The Baystate Visiting Nurses Association was one of the first in the nation to adopt hospice care into their program nearly 30 years ago.

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Hundreds attend Baystate VNA & Hopsice celebration

Story courtesy of WWLP.com

SPRINGFIELD, Mass. (WWLP) – Thursday night, the Baystate Visiting Nurse Association and Hospice celebrated 100 years of caring for the community. The celebration was held at the Lyman and Merrie Wood Museum of Springfield History.

Lyman Wood served as the chair for the 100th anniversary celebration. His late wife Merrie received hospice care, and he emphasized the importance of providing relief and allowing your loved ones to die in peace.

“That’s what hospice does so well, they performed at my home and I was very grateful to them for that. So I’m glad to be honoring them tonight in share of this dinner and event for Baystate.”

Hundreds of area residents came out to attend Thursday night’s event.

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Springfield Innovation Center Location Announced

Story courtesy of MassLive

DevelopSpringfield will transform two neighboring vacant Bridge Street buildings into the Springfield Innovation Center, a nursery and proving ground for the next generation of Springfield start-up companies.

The center would combine the Valley Venture Mentors cooperative work-space and advising programs along with an innovation cafe and rental space for companies that have outgrown Valley Venture Mentors’ space but are not yet ready to fully strike out on their own, said Jay Minkarah, president and CEO of DevelopSpringfield.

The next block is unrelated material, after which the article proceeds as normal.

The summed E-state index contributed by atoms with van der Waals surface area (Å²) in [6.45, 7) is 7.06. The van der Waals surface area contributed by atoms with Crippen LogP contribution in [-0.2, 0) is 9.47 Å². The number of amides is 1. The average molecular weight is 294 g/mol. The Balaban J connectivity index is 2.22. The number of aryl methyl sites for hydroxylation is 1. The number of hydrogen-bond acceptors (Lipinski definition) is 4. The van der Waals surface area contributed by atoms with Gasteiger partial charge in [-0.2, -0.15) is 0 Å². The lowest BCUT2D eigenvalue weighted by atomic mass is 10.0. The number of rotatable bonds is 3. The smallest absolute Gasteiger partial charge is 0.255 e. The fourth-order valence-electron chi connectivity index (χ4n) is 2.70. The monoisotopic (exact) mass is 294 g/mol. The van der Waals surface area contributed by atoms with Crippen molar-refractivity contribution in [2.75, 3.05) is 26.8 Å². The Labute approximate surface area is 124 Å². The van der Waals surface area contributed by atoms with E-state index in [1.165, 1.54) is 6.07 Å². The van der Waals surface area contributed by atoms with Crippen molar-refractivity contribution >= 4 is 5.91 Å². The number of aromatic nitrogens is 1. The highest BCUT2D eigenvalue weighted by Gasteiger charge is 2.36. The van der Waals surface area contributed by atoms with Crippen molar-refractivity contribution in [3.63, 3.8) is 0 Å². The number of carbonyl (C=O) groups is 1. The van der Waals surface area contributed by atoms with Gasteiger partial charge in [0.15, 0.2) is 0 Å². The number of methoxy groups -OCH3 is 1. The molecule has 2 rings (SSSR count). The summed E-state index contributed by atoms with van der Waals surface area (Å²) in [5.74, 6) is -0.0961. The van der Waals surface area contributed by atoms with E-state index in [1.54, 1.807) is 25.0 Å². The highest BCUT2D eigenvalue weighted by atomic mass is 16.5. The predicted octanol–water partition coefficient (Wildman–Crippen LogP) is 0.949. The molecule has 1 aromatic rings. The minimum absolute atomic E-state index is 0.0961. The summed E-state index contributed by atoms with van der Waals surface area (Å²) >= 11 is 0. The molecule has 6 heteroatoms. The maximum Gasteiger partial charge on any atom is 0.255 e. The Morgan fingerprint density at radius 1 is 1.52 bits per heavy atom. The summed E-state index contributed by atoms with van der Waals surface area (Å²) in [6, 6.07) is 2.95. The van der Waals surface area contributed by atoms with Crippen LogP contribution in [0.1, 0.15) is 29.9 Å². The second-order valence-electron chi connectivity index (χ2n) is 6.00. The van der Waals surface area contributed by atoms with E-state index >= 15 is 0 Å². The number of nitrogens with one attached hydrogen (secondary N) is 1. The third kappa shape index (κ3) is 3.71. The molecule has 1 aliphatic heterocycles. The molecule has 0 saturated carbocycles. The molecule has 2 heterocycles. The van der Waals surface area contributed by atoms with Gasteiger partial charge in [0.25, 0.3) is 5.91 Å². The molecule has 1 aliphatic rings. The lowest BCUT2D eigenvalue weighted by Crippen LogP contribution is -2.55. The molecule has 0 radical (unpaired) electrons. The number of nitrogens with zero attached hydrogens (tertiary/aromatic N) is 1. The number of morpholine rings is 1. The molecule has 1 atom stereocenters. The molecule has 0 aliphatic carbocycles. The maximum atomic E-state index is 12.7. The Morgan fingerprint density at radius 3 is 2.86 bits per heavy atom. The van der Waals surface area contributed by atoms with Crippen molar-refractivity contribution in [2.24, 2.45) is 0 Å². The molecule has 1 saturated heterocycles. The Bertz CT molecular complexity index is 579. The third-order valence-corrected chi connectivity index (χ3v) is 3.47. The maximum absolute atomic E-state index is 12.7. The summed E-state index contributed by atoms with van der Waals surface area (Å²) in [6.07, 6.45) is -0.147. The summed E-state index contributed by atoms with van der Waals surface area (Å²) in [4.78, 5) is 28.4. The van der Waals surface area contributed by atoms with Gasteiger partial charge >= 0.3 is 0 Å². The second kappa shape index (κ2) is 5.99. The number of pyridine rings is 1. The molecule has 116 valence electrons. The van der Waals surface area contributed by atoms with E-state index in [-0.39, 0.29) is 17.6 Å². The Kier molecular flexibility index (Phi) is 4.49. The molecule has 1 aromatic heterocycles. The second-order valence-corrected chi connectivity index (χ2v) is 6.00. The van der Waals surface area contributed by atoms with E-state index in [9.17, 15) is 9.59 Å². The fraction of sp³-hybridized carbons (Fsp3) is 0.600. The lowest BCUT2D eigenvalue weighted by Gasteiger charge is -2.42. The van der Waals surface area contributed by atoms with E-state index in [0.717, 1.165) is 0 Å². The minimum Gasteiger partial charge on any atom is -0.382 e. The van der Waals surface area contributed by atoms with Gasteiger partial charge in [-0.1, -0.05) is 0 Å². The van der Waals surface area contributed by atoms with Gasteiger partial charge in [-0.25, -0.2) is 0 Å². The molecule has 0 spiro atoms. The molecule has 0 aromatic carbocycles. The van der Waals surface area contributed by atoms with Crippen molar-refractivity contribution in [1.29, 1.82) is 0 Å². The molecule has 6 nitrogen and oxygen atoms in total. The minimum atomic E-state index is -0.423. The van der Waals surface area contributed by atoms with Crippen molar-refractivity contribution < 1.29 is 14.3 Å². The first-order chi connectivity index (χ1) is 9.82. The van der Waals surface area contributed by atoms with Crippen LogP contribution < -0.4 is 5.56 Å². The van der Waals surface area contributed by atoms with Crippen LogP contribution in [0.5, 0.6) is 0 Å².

“This is part of a really comprehensive plan for revitalization in the downtown area and the innovation district,” he said.

DevelopSpringfield is a public-private partnership aimed at revitalizing Springfield. Other projects include demolishing the old River Inn on State Street and the ongoing work at the Gunn Block, also on State Street.

The innovation Center will spur the growth of new, smart companies in a variety of industries.

“The innovation side is really where we are seeing so much of the growth in Massachusetts,”

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Innovation Center

Minkarah said. “Springfield really needs to grow as a center for innovation and entrepreneurship.”

The Springfield Innovation Center got a boost Tuesday when Gov. Deval Patrick announces with a $2.2 million grant from the state’s MassWorks Infrastructure Program. Patrick also announced an additional $4.2 million for the refurbishment of Union Station on Tuesday.

Monday night, the Springfield City Council voted to transfer 270 Bridge St. the Emerald City Cafe  to DevelopSpringfield for $10,000.

DevelopSpringfield already owns the neighboring Doubleday Building at 276-284 Bridge St., Minkarah said.

Design work on the 16,450-square-foot project begins soon. He said he hopes that the core of the project, Valley Venture Mentors, can occupy the space starting in January 2016.

Valley Venture Mentors is currently using temporary space in Tower Square as co-working space. It’s a collaborative office where entrepreneurs can bounce ideas off one another, compete for prizes and work with mentors.

“There will be a ground-level presentation and function space, where entrepreneurs can come in for workshops and participate in pitch contests,” Minkarah said.

Pitch contests offer people with ideas for new business prizes based on a short “elevator pitch,” or a sales talk given in the time it takes to ride an elevator.

The Innovation Cafe is a notion put forth by Paragus Strategic IT CEO Delcie Bean and others. The idea is to have a hang-out for tech start ups with coffee and food as well as lots of computer connectivity and large computer display screens so business people can give presentations right at their tables.